A landlord in Mansfield has been ordered to pay a £17,000 penalty after renting out a sub-standard and unlicensed HMO.
The landlord, who was investigated by Mansfield District Council officers after a complaint about alleged overcrowding, was found not to have a licence for their six-bedroom property.
The Nottinghamshire authority decided to pursue a civil penalty rather than a criminal prosecution in order to use the cash to help support its private sector housing team. The landlord can’t be identified as an agreed condition of them accepting the penalty.
This was the third civil penalty issued by the council against private landlords in the past three years. The others resulted in penalties of £4,787 and £12,900.
Councillor Anne Callaghan (main picture), portfolio holder for housing, says the case shows why the authority needs to be vigilant about standards in the private rental sector - especially when the need for housing is so high.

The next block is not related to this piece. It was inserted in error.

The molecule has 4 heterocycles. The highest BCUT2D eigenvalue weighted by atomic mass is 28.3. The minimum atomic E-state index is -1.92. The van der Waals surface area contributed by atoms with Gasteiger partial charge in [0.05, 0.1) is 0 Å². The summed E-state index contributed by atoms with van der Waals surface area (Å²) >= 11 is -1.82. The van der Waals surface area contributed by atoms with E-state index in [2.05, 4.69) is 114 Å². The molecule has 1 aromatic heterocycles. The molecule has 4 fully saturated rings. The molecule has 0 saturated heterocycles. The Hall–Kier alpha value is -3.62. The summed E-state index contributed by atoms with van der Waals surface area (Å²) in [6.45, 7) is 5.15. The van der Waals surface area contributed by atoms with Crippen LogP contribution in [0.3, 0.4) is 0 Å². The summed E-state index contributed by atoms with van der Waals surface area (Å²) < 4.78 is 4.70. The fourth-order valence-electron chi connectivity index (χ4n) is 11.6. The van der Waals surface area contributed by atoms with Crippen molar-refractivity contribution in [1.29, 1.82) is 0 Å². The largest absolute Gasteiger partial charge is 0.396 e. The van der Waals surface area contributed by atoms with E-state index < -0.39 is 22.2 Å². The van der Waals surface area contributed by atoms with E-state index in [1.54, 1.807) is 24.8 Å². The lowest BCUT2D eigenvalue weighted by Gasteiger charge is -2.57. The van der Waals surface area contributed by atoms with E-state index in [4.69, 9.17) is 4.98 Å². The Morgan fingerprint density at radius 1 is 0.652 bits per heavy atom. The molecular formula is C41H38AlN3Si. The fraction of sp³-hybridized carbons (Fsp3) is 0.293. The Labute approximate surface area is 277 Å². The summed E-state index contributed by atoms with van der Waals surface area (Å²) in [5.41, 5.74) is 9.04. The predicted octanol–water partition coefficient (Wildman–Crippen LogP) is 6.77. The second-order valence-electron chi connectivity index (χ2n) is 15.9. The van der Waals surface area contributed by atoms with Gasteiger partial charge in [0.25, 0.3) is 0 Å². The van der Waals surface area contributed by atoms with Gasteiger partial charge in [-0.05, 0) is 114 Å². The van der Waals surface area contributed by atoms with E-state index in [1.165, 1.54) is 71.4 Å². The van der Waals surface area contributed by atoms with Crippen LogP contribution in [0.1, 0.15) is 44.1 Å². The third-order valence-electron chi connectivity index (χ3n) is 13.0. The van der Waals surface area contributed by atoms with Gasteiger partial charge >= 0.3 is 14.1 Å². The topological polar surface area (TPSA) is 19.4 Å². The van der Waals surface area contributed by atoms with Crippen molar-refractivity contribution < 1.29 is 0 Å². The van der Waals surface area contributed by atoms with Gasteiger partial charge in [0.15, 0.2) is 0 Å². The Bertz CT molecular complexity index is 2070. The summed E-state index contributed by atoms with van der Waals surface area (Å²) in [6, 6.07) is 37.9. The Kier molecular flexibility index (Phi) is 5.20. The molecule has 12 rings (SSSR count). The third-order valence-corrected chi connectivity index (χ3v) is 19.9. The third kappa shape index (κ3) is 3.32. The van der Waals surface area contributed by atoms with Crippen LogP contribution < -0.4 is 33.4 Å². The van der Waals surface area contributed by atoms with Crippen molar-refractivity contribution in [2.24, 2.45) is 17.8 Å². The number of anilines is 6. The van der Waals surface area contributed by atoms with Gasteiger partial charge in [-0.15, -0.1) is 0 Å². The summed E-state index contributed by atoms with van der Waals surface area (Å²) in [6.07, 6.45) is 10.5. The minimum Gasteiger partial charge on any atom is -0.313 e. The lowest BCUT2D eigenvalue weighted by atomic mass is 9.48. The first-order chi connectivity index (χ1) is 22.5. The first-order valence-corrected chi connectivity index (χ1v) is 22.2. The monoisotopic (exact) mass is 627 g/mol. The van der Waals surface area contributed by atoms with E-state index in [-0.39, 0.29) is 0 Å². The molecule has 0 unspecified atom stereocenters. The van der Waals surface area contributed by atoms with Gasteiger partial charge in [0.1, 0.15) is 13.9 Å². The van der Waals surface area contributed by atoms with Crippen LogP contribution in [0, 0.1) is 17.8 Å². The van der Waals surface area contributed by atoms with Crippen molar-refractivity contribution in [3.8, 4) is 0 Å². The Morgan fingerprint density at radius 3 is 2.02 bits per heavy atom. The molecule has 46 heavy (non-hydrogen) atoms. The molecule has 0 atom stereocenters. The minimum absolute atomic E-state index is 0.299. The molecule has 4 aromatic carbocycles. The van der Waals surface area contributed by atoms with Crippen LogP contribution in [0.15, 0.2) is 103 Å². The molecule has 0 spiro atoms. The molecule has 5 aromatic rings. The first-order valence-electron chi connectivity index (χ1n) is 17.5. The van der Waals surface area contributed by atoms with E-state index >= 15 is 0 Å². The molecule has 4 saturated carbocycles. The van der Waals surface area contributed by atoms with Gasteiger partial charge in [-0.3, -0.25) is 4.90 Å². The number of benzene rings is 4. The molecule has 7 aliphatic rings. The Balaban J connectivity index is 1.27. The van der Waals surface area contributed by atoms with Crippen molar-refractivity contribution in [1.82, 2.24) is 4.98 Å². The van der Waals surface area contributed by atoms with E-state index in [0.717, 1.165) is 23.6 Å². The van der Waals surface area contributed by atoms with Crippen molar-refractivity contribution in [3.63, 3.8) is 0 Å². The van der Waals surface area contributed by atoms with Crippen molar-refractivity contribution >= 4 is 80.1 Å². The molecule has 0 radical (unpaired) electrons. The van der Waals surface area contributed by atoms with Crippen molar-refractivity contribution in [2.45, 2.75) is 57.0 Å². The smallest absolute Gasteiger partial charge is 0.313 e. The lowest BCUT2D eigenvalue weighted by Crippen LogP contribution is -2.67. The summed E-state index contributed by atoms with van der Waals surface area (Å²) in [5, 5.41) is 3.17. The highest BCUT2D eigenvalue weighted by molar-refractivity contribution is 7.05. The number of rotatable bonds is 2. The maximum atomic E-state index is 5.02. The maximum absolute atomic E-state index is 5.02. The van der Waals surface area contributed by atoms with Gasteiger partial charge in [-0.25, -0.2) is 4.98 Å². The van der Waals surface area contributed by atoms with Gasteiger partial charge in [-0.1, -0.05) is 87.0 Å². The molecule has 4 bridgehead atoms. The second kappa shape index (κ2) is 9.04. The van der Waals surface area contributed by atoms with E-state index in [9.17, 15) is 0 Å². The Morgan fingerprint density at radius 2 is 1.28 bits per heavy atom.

She adds that the cost of obtaining a five-year HMO licence - £724 - is a good deal less than any penalty they might have to pay for trying to circumvent the law.
“A strong market for rented accommodation can lead to landlords cutting corners on standards and fulfilling their legal obligations,” says Callaghan.
“I hope this case sends a message out to other private landlords in this district that if we find them acting unlawfully, we will not hesitate to take action against them.”